W3C home > Mailing lists > Public > www-html@w3.org > December 2003

Re: vague thought - grid tag

From: Lachlan Hunt <lhunt07@netscape.net>
Date: Fri, 05 Dec 2003 12:51:49 +1100
Message-ID: <3FCFE4B5.3060702@netscape.net>
To: sb@stephenbrooks.org
Cc: www-html@w3.org

sb@stephenbrooks.org wrote:

>In theory.  It would be nice if CSS did that, but HTML's logic in
>table-handling is very flexible and allows the sort of layout that would
>only be possible by a rather inelegant amount of CSS.  Grid layouts _do_
>have the structure of a grid, so to give all the cells an id= attribute and
>position them each absolutely seems like replacing something that is
>structured by something that is cludged.
  Grid layouts are presentational, and there can be no valid argument 
against that.  Documents should be authored in a way that they can be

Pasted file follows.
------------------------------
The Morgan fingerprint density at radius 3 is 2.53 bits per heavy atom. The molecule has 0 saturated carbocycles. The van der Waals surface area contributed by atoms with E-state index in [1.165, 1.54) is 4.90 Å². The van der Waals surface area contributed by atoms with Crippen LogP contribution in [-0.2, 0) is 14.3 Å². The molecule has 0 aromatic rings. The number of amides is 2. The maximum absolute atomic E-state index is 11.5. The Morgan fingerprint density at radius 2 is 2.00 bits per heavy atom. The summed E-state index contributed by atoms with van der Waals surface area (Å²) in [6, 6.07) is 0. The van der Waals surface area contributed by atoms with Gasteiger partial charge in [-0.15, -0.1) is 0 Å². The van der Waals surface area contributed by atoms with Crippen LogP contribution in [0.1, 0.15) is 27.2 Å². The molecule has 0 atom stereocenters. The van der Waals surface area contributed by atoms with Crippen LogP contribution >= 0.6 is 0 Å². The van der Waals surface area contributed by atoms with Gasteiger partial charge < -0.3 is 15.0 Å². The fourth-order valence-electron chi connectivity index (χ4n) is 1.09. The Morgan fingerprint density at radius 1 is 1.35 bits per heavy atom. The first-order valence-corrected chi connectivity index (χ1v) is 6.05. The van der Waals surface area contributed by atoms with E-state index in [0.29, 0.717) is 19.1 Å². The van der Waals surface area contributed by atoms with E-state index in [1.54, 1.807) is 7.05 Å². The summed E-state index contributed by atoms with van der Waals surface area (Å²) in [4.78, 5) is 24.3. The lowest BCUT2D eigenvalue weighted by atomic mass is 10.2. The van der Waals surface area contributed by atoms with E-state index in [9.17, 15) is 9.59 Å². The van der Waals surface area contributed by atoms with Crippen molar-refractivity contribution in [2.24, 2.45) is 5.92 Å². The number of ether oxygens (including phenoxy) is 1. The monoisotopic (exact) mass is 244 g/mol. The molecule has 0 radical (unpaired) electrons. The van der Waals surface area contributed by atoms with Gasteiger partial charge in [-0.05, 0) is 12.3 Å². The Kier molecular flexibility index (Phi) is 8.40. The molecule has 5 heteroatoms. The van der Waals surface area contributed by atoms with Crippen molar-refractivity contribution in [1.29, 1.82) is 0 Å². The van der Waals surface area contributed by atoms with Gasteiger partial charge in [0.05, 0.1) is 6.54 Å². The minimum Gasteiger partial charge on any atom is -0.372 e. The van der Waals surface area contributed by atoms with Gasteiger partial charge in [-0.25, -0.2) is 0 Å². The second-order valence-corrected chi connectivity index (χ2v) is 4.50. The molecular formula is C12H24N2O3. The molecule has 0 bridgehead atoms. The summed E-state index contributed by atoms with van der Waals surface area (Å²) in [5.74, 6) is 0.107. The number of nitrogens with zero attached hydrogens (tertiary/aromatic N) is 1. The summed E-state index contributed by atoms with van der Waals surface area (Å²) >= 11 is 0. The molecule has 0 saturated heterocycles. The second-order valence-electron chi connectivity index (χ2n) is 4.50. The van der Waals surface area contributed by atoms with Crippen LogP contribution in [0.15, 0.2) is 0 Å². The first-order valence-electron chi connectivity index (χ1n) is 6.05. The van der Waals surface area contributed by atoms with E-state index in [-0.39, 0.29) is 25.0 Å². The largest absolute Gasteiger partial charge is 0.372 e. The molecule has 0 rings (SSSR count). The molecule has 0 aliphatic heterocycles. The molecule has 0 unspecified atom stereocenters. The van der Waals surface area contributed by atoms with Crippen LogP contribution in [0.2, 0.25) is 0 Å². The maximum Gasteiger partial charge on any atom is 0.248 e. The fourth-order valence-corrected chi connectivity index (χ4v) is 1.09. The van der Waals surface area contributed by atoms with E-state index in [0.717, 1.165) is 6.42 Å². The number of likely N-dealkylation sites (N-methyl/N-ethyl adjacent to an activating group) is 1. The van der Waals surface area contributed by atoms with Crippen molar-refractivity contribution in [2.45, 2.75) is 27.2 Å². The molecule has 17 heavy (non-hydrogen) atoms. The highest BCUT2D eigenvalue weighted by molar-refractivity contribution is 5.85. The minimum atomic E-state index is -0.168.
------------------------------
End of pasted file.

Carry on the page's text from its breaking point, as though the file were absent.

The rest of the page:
viewed in a linear order, with no stylesheet applied (except for the UA 
default style), and have the full stucture and semantic meaning understood.

  Table layouts, or grid layouts, are completely redundant and actually, 
presentationally, very restrictive.  Take a look at the CSS Zen Garden 
[1] and tell me if you think that all those fantastic styles could be 
applied easily if the document were produced using a table layout.  I 
seriously doubt it.  View the document without stylesheets applied and 
you'll see the actual structure is seperated completely from the visual 

  Then, if your interested, take a look at CSS Edge [2] which has been 
designed to use CSS regardless of UA support.  As a result, both IE 6 
and Opera 6 can't view the pages in full CSS glory, but can still see 
the structure.  However, using Netscape, Mozilla, or any other standards 
compliant web browser, it looks fantastic.  This was also done without 
table layouts.

  If these two documents don't inspire you to think differently about 
page structure and layout, I'll be very surprised.


[1] http://www.csszengarden.com/
[2] http://www.meyerweb.com/eric/css/edge/
Received on Thursday, 4 December 2003 21:59:41 UTC

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